One way to fix Caldwell's crow problem: Zap them out of trees

One way to fix Caldwell's crow problem: Zap them out of trees »Play Video

CALDWELL, Idaho (KBOI) - The city of Caldwell is trying out a potential solution to its crow problem after a company saw a story KBOI 2News aired in early February.

Police have been shooting the birds at night, but Flock Free Bird Control says its equipment is a better option because it's science-based and humane.

Thousands of crows roost in the trees surrounding Walmart, but they're unwelcome neighbors because they leave a mess behind for local businesses.
"The police department had some problems because they got frustrated and actually decided that shooting might be an option, which really upset a lot of people," said Steve Rehberg, sales manager for the bird control company. "We specialize in environmentally safe products that will not harm the birds. We're here to actually drive them away."
Rehberg implemented four types of equipment to deter the crows Monday, including a spray that birds can see but humans can't. The goal is for the crows to associate that solution with some of the other irritants he's putting in the trees and the air.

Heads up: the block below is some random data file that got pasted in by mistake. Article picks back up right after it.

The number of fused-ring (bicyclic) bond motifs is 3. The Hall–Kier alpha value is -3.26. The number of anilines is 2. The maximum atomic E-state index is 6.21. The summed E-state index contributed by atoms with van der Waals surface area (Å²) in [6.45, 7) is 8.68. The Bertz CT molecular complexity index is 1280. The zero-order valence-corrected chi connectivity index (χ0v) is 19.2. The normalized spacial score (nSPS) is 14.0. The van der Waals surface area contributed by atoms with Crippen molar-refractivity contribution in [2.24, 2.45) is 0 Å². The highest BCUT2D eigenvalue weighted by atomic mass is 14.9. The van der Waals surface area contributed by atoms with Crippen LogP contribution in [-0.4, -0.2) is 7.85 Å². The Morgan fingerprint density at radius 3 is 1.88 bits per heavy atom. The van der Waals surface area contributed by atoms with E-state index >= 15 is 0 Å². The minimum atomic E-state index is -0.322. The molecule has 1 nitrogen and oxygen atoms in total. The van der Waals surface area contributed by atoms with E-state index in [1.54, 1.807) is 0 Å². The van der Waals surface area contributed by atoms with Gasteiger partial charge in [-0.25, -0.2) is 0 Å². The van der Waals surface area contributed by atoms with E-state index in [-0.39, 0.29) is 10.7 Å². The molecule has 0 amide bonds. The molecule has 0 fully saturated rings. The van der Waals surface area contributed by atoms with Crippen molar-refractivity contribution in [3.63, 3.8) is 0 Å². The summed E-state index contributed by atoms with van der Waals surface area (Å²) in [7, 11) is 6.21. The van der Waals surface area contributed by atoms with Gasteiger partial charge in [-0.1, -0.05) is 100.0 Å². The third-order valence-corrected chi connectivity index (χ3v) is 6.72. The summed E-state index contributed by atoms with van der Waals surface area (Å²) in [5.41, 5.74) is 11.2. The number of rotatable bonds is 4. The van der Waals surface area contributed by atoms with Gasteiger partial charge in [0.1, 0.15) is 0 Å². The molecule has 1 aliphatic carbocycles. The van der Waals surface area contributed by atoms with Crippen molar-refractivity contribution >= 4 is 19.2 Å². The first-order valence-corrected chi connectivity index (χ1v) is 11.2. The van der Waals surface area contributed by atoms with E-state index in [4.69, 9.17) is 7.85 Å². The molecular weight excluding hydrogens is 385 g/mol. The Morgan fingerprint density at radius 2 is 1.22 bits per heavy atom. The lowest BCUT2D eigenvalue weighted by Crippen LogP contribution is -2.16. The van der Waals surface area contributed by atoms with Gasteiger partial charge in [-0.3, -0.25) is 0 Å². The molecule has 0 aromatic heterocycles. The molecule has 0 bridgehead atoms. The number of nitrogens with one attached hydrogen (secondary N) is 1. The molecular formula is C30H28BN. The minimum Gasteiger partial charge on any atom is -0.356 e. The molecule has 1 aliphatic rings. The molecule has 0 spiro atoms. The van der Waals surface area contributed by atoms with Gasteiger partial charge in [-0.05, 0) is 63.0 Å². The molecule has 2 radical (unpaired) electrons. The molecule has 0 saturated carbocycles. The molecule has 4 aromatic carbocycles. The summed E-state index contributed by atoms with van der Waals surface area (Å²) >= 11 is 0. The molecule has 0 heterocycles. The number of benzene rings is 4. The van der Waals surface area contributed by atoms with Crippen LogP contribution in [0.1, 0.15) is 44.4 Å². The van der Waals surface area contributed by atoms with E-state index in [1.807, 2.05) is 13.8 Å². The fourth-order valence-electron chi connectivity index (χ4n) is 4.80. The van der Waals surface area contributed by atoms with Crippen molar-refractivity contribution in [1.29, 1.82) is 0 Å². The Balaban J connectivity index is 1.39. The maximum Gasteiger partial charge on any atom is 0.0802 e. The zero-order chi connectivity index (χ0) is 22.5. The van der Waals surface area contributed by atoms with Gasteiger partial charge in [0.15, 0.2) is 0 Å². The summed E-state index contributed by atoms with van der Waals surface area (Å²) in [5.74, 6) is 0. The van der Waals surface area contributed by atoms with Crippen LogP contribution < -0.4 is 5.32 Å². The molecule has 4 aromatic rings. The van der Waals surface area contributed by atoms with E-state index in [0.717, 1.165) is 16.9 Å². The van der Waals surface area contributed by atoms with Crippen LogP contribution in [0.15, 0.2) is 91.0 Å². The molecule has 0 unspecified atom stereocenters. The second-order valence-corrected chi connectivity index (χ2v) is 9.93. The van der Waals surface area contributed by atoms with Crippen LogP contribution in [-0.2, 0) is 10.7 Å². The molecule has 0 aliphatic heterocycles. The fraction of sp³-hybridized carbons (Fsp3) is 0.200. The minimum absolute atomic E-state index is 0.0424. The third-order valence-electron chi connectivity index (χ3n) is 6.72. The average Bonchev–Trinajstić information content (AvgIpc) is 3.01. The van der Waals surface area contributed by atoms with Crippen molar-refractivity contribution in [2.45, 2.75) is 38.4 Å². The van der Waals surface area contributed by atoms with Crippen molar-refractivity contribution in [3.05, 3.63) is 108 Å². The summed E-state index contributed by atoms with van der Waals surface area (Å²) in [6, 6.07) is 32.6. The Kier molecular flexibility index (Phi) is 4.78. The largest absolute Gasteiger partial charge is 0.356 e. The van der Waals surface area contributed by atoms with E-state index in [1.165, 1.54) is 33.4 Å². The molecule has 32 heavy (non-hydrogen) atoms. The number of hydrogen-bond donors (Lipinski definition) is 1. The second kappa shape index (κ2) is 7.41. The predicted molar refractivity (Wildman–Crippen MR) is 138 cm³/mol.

"Shock sticks" wired between tree branches are solar-powered and provide a jolt to birds that land there.
"We're not going to try to get rid of the crows," Rehberg said. "We just want to bring them down to a manageable level where they're not causing the problems that they're causing now."
"Hazers" that blow a solution similar to grape juice into the air and reflectors, which are placed on rooftops and spin in the wind, also irritate birds. Rehberg said the idea is that the four pieces of equipment will work together so that the crows associate one deterrent with another and eventually move farther away from populated areas.
The new equipment would cost between $6,000 and $7,000, Rehberg said. The Caldwell Police Department says they believe these methods could be the key to solving the city's crow problem and they plan to buy the tools if they're effective so that everything is in place for next winter.